Held annually, the Citadel Patriot Dinner is hosted by the Citadel Republican Society in Charleston, South Carolina. The dinner supports the cadets of the Citadel Republican Society and their annual trip to the Conservative Political Action Conference in Washington, D.C.. Every year since 2008, the Citadel has sent the single largest school delegation to the conference, which gathers over 13,000 conservatives from across the country.

Each year the highly anticipated Patriot Dinner honors a national, state, or local official who embodies the selfless leadership of Nathan Hale. Executed by the British at age 21, Nathan Hale famously said, “My only regret is that I have but one life to give for my country.” Honorees receive the “Nathan Hale Patriot Award,” a massive revolutionary war musket beautifully mounted for display.

At the 2014 dinner, the cadets also celebrated the 70th anniversary of the D-Day landings and paid tribute to the Greatest Generation by hosting nearly 20 WWII veterans as honored guests.

Two scholarships are also awarded at the dinner: the Henry E. Brown Republican Workhorse Award, presented annually to the cadet who has worked the hardest for the Republican cause in Charleston, and the Barrett-Buyer Republican Scholarship, named for the Honorable Congressman Gresham Barrett and the Honorable Congressman Steve Buyer, both Citadel graduates.

The Barrett-Buyer award is given to a member of the Republican Society who has shown leadership both in the club and in the South Carolina Corps of Cadets. Both awards are presented with a scholarship check.

An excerpt from a Newsweek/BuzzFeed Article about The Patriot Dinner:


“The Citadel, the famous military college here in Charleston, is a place where I would have lasted about four minutes when I was 18… We do not inhabit similar moral universes, let us say. And yet—and yet—I was oddly affected by Friday night’s Patriot Dinner… There was a sincerity about the event, the kind of sincerity that, when you’ve covered 4,000 of these things, takes you by literal physiological surprise; your body reacts in a different way, your brain receptors don’t feel half-crushed to catatonia in the way they typically do at a political event, and the live half of your brain notices it, and you start wondering why. The Patriot Dinner, which is held every year, a young cadet explained to me, even when heretics like myself aren’t around, honors someone considered a great American from the Citadel’s perspective. That perspective is pretty ideologically hard core. As a young cadet onstage limned the accomplishments of the campus Republican club (the largest in the state, a later speaker noted with pride), I asked another cadet, I don’t guess there’s a campus Democratic club. Sir, he said politely, I doubt that you would find more than four or five Democrats on this campus… What I do care about is seeing a spark of feeling in politics that goes beyond ideology and beyond even “commitment,” but into a place where our political selves and our real and full human selves collide. It is a far rarer sight than you’d think. Or maybe it isn’t far rarer than you’d think. Whichever the case, I saw it Friday night, and I wish it weren’t so rare.”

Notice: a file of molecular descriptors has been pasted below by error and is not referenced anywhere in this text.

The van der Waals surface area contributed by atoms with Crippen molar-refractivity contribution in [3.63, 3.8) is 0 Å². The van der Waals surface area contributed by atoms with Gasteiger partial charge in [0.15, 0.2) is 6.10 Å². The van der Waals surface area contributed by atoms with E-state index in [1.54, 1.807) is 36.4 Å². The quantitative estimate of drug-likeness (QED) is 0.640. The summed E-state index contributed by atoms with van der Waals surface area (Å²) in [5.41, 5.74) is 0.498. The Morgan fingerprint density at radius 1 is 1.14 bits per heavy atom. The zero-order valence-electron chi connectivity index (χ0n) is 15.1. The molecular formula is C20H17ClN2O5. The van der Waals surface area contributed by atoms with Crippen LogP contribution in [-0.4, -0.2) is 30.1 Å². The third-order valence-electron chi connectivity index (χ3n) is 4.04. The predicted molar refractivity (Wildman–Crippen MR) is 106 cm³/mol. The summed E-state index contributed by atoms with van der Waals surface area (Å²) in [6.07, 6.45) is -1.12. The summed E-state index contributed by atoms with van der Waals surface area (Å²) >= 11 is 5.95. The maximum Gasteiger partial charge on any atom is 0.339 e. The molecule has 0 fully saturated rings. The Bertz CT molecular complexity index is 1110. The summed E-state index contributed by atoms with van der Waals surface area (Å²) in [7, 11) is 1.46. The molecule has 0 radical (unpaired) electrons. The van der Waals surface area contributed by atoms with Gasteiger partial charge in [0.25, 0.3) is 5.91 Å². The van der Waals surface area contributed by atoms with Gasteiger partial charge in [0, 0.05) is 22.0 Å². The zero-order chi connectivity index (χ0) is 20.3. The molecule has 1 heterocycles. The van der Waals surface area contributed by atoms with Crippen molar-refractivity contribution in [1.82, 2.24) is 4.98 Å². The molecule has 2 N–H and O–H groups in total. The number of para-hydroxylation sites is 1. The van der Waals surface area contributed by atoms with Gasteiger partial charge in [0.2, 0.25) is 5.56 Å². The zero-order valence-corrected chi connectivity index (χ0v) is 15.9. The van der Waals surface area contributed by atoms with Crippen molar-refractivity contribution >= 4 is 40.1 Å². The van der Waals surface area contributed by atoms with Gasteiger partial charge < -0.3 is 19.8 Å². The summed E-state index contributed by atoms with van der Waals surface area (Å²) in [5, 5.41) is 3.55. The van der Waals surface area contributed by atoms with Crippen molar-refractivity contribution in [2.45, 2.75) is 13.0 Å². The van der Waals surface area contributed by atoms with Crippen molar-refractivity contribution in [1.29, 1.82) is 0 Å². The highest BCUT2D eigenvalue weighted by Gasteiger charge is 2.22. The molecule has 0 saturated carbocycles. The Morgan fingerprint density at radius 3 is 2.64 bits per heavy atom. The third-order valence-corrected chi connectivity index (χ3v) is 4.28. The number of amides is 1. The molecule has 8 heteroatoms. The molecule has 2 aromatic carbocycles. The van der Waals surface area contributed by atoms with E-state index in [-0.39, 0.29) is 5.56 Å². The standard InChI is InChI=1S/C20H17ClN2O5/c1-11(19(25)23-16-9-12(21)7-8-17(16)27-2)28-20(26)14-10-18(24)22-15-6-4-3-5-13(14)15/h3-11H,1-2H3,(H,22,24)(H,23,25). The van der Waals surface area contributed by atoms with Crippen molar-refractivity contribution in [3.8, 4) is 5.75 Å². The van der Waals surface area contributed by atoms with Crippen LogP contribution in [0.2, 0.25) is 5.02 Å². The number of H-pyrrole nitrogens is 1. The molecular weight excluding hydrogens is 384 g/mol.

– Michael Tomasky –  Special National Political Correspondent for Newsweek